Foundation established in Uyinene’s name

Marching from Kingswood College high performance centre in Makhanda for the late university of Cape Town Student Uyinene "Nene" Mrwetyana to launch The Uyinene Mrwetyana Foundation.
Marching from Kingswood College high performance centre in Makhanda for the late university of Cape Town Student Uyinene "Nene" Mrwetyana to launch The Uyinene Mrwetyana Foundation.
Image: fredlin adriaan

The Uyinene Mrwetyana Foundation hopes to repurpose the Clareinch post office where the 19-year-old student was raped and murdered into a wellness centre for people affected by gender-based violence.

This was revealed at the Makhanda launch of the foundation by Uyinene’s mother, Rhodes University student affairs director Noma Mrwetyana.

“We want to turn that post office from a place of violence into a place of healing,” Mrwetyana told dozens of community leaders, academics, politicians, clergy and pupils attending the launch at Uyinene’s alma mater, Kingswood College.

The launch of the Uyinene Mrwetyana Foundation (UMF) symbolised a crossover for the Mrwetyana family where mourning would be replaced with a celebration of her legacy and memory, an emotional Mrwetyana said.

Speaking out for the first time in public about the devastation of losing her remarkable daughter, Mrwetyana said she had been forced to reflect and think critically about what had gone in the world.

“Uyi-Uyi always operated with passion and eagerness in responding to social ills plaguing our society.

“It was particularly painful to have lost her to the very violence she stood so strongly against.

“It is a pain that — as I mother — I would not wish on any other.”

Her passion for social justice is the side of Uyinene that the foundation would tap into and celebrate.

“I stand here as a mother with mixed feelings dressed in emotions of many colours.

“In the midst of these colours I choose the bright glowing hues that represent Uyi’s personality.

“She brought light and positive energy to everyone she came across.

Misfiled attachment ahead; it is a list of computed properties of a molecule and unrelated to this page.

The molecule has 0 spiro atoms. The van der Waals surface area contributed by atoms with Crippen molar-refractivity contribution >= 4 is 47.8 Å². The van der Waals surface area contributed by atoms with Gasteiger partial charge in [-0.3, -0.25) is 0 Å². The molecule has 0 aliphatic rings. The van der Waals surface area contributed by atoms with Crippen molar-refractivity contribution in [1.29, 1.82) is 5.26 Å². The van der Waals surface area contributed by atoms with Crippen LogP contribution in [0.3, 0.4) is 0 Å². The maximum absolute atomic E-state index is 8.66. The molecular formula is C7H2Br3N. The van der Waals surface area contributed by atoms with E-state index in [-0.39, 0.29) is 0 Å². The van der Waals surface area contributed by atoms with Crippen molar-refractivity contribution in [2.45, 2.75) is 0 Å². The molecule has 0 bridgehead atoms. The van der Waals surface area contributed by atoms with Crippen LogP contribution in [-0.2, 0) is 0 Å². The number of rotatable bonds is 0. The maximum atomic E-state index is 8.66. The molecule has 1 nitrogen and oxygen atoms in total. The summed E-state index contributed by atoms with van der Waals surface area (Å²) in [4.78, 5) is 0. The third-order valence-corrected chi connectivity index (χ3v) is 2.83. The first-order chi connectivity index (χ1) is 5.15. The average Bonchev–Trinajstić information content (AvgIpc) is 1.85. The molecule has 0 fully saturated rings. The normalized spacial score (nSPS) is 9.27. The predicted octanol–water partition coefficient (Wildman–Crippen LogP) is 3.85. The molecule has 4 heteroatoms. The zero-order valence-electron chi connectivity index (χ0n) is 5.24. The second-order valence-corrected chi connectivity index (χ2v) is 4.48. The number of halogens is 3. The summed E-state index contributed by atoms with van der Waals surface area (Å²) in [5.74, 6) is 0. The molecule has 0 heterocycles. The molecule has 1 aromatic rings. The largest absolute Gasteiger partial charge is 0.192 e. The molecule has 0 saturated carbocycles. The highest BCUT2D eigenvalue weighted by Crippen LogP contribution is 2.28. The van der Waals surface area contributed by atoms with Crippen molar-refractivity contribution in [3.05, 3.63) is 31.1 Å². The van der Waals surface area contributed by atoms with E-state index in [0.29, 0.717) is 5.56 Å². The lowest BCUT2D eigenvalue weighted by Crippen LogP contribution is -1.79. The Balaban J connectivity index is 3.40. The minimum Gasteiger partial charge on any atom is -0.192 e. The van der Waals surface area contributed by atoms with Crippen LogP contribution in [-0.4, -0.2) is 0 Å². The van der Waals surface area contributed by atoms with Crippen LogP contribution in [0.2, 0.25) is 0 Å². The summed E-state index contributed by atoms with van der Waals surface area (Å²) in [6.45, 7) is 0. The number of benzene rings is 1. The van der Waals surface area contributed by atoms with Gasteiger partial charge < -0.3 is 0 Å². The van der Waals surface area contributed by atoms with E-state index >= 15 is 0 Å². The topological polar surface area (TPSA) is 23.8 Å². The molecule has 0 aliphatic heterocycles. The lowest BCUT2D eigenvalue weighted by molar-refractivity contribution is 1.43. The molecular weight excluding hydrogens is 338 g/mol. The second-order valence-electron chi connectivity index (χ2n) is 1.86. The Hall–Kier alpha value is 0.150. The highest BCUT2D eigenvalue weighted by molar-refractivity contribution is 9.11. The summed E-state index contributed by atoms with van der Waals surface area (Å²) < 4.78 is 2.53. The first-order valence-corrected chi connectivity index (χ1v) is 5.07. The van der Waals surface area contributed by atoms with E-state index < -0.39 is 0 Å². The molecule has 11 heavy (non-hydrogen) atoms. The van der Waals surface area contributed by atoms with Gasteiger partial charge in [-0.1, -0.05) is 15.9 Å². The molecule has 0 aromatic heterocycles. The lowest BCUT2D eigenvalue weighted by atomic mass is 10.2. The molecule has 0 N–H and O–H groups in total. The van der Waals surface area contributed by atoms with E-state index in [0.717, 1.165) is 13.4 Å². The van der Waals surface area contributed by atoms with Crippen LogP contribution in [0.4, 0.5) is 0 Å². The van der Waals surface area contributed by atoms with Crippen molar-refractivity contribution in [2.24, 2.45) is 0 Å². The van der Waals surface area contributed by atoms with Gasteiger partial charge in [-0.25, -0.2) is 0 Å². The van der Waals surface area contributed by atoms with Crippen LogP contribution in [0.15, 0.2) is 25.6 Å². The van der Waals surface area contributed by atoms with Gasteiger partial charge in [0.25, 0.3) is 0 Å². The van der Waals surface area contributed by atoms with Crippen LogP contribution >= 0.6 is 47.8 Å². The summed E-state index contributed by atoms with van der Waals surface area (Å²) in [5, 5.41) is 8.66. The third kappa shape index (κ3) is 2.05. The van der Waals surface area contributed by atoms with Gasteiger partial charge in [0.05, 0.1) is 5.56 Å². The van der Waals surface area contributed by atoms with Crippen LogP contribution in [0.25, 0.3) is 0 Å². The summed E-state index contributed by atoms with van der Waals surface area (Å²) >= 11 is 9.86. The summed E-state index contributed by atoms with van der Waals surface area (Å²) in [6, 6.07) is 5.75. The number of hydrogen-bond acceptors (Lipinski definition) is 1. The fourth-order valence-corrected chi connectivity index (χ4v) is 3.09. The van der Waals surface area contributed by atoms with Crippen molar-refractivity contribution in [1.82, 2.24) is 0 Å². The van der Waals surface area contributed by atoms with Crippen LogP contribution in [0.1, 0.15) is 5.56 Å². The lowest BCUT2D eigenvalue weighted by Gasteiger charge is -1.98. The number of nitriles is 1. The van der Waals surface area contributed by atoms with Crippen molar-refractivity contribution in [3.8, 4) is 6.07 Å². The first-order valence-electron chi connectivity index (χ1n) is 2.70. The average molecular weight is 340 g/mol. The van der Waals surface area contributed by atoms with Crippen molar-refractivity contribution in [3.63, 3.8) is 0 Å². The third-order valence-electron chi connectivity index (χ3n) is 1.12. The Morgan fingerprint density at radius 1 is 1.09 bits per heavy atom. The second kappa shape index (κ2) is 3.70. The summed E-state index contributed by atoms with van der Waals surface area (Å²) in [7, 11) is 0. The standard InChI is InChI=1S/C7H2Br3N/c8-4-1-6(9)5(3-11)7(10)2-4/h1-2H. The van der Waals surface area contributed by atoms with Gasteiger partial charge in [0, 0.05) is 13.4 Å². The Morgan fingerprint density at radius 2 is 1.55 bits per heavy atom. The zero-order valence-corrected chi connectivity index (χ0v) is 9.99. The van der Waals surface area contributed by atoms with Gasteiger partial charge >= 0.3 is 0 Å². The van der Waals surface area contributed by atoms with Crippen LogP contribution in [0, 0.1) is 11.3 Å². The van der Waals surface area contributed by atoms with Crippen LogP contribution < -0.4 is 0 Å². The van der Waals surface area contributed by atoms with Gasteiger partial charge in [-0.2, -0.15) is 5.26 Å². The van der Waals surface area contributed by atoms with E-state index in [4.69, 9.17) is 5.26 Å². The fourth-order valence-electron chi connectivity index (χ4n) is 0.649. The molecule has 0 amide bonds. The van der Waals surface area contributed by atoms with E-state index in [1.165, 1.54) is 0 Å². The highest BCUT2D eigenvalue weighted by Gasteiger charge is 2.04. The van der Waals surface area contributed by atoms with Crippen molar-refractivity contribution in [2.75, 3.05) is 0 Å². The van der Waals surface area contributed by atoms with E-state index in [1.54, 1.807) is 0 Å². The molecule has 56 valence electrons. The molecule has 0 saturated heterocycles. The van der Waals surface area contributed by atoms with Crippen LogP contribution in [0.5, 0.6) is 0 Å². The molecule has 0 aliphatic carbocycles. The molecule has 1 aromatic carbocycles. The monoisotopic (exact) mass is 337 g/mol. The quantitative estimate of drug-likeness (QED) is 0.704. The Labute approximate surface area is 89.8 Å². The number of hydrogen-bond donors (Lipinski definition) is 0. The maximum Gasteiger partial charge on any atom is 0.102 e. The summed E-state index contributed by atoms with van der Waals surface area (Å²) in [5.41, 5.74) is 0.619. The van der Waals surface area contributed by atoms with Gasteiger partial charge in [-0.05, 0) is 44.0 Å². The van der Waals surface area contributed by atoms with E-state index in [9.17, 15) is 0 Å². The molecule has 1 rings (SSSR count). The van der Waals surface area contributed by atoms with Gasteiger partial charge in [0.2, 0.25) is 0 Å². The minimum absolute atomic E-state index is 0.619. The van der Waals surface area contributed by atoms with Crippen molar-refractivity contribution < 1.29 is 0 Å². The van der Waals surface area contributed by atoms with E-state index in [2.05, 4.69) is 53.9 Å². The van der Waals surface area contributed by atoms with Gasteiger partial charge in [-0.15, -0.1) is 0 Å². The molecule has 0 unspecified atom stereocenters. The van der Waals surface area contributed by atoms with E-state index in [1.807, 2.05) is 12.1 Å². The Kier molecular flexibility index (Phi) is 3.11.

“That is the Uyinene we raised and set free to impact lives positively.

“Today we are here to share and build her legacy.”

She said the foundation would strategically partner with multiple stakeholders to fight gender-based violence and equip young people to stand against it.

Its approach would be three-pronged, looking at prevention of gender-based violence, providing holistic services to survivors and youth leadership development around the issue.

The foundation’s logo sports the now iconic photo of Uyinene wearing her green beret.

Before attending the launch, hundreds of people on Friday marched in Makhanda under the banner “Together Restoring Humanity” to celebrate the establishment of the foundation.

Social development MEC Siphokazi Mani told the Dispatch the provincial government would throw its full support behind the foundation.

“Government can’t keep up with the demand that comes with the growing scourge of gender-based violence, so we appreciate civil society and the public sector coming together to fight against it.”

Duchess of Sussex Meghan Markle sent a video in support of the foundation.

She said gender violence was not unique to SA.

“We stand with Noma because no mother should have to experience the pain and grief you have, and no women or girl should have to experience what Uyinene did.”

Springbok Rugby World Cup star  Makazole Mapimpi, who was unable to attend the launch, sent a passionate message of support.

He said he had worn a black armband with Uyinene’s name on it during the final in Japan in memory of the young woman and to highlight gender violence in SA.

Springbok assistant coach Mzwandile Stick said he hoped the foundation would spark a sense of decency in men, and make them realise their duty to protect women and children against violence.


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